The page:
ArticlePubAge = Current date - Publication date + 1                        (3)

2.6 Two enrichment metrics

Given that a disease is associated with a set of genetic pathways ℛ, pathway score (PScore) is defined as the number of pathways containing the kth gene.

PScorek =The number of path ways from ℛ including the kth gene      (4)

Node network significance score (SScore) is defined as the normalized centrality of the node within a network. Shown in Eq. (5).

where N is the total number of nodes within a network; is the generalized centrality of the ith node [7]. Defined in Eq. (6).

deg is the Freeman formalized node degree centrality [8]. Defined in Eq. (7).

where N is the total number of nodes, i is the focal node, and j represents all other nodes; x is the adjacency matrix, in which the cell is 1 if node i and j are connected, or 0 if not. Note: For network edges built by PNCA, CD∈ [0, N].

Strength in Eq. (6) is node strength [9], defined as the sum of weights of node direct ties, i.e.:

where w is the weighted adjacency matrix. The cell is greater than 0 if the node i is connected to node j, and its value represents tie weight. For network edges built using PNCA, CDW∈[0, N*M], where M is the total number of candidate pathways.

In Eq. (5), when 0 < α < 1, high degree and strong ties are both favorably measured, when α values are greater than 1, lower degrees and stronger ties are favorably measured [7]. In this study, α = 0.5, such that node degree and node strength are equally evaluated.

2.7 Validation at small molecule level

It was hypothesized that significant LLC candidate gene regulation contributes to disease treatment, and that these candidate genes might present upstream regulation relations with drugs that are effective in treating LLC. LLC-Drug and Drug-Gene relation data were extracted and analyzed from Mammalian database to test potential relationships between LLC candidate genes and effective LLC medications.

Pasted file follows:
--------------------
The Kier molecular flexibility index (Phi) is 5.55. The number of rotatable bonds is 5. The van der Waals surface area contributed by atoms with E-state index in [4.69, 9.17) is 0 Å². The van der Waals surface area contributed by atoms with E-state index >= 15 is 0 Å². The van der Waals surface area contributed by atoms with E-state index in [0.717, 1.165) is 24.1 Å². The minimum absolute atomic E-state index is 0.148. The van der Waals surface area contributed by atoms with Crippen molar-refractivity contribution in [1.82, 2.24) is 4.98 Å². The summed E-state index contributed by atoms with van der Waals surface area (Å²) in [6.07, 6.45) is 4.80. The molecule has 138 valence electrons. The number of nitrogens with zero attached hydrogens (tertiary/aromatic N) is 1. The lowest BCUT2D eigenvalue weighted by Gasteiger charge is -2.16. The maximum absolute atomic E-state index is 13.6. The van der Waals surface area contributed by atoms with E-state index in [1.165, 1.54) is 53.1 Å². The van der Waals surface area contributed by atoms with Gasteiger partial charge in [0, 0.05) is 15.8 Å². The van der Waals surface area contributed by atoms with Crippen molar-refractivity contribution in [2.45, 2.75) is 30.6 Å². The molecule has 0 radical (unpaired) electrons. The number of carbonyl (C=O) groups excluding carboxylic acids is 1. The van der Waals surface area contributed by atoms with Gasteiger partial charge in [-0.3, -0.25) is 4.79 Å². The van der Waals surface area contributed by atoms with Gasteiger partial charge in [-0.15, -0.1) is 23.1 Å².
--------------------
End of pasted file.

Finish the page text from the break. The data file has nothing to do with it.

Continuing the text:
All medications within the relation data sets have been shown as effective in treating LLC and all genes have been identified as LLC-candidate genes using LLC-Gene relation data. Related supporting data appear in Supplementary Table S6a-S6e.


3.1 LLC-gene relation data with literature metrics

LLC-gene relation data revealed 175 LLC candidate genes, supported by 256 references. The full gene list, and related information, including metric scores and related pathways appear in Supplementary Table S1a. The 256 supporting references appear in Supplementary Table S1b, including AD-gene relation types, reference titles, and sentences where an AD-gene relationship was identified. Genes with ‘m_*’ and ‘r_*’ represent mice and rat genes respectively.

A total of 175 genes were associated, in some fashion, with LLC. The ranking by change type is as follows: 103 (58.86 %) with a regulation relationship; 23 (13.14 %) genetic; 43 (24.57 %) quantitative; and, 7 (4.00 %) with state. A total of 15 (8.57 %) were reported to have multiple relationships with the disease. A total of 160 (91.43 %) presented 1 type of relationship to LLC, while 15 (8.57 %) presented 2 (Fig. 1 (a)). (‘Relations: Definitions and Annotations’ section at

The publication date distributions for the underlying 256 articles supporting a gene-LLC relationship appear in Fig. 1 (b). Novel genes reported in each year appear in Fig. 1 (c). As of the date of this article these articles have a 6.3 year average publication age of only 6.3 years, indicating that most were recently published. An analysis showed that publication date distributions for the articles underlying the 175 genes are similar to that presented in Fig. 1 (b).

Fig. 1 Histogram of publications reporting gene-disease relationships between LLC and 175 genes.

(a) Genes by different relationship types; (b) Article publications by year; (c) Number of newly-discovered genes by year.

Of these 175 genes, 11 genes were reported as newly-discovered in 2016 and have an ASocre = 1. Table 1 lists the top 11 genes with the highest Rscore (in descending order). Complete results appear in Supplementary Table S1a.